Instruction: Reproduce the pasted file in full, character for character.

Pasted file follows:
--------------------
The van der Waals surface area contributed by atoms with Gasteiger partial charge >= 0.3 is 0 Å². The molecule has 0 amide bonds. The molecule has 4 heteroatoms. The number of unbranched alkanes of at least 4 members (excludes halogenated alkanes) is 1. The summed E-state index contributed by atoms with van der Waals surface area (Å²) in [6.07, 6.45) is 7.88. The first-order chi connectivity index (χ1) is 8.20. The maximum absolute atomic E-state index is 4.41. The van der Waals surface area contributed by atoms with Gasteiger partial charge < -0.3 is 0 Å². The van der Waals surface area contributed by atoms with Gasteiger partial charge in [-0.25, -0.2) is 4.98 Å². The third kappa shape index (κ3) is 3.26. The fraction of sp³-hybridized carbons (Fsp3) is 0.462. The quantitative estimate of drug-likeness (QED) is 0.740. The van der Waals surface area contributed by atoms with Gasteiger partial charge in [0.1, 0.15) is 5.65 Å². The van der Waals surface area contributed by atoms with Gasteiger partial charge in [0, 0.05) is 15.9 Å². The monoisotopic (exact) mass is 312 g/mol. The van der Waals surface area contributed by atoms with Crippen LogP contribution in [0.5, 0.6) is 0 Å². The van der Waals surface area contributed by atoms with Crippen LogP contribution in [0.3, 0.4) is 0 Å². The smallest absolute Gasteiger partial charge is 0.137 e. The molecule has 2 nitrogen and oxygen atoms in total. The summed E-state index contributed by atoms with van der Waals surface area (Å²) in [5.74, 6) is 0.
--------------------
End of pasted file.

The van der Waals surface area contributed by atoms with Gasteiger partial charge >= 0.3 is 0 Å². The molecule has 0 amide bonds. The molecule has 4 heteroatoms. The number of unbranched alkanes of at least 4 members (excludes halogenated alkanes) is 1. The summed E-state index contributed by atoms with van der Waals surface area (Å²) in [6.07, 6.45) is 7.88. The first-order chi connectivity index (χ1) is 8.20. The maximum absolute atomic E-state index is 4.41. The van der Waals surface area contributed by atoms with Gasteiger partial charge < -0.3 is 0 Å². The van der Waals surface area contributed by atoms with Gasteiger partial charge in [-0.25, -0.2) is 4.98 Å². The third kappa shape index (κ3) is 3.26. The fraction of sp³-hybridized carbons (Fsp3) is 0.462. The quantitative estimate of drug-likeness (QED) is 0.740. The van der Waals surface area contributed by atoms with Gasteiger partial charge in [0.1, 0.15) is 5.65 Å². The van der Waals surface area contributed by atoms with Gasteiger partial charge in [0, 0.05) is 15.9 Å². The monoisotopic (exact) mass is 312 g/mol. The van der Waals surface area contributed by atoms with Crippen LogP contribution in [0.5, 0.6) is 0 Å². The van der Waals surface area contributed by atoms with Crippen LogP contribution in [0.3, 0.4) is 0 Å². The smallest absolute Gasteiger partial charge is 0.137 e. The molecule has 2 nitrogen and oxygen atoms in total. The summed E-state index contributed by atoms with van der Waals surface area (Å²) in [5.74, 6) is 0.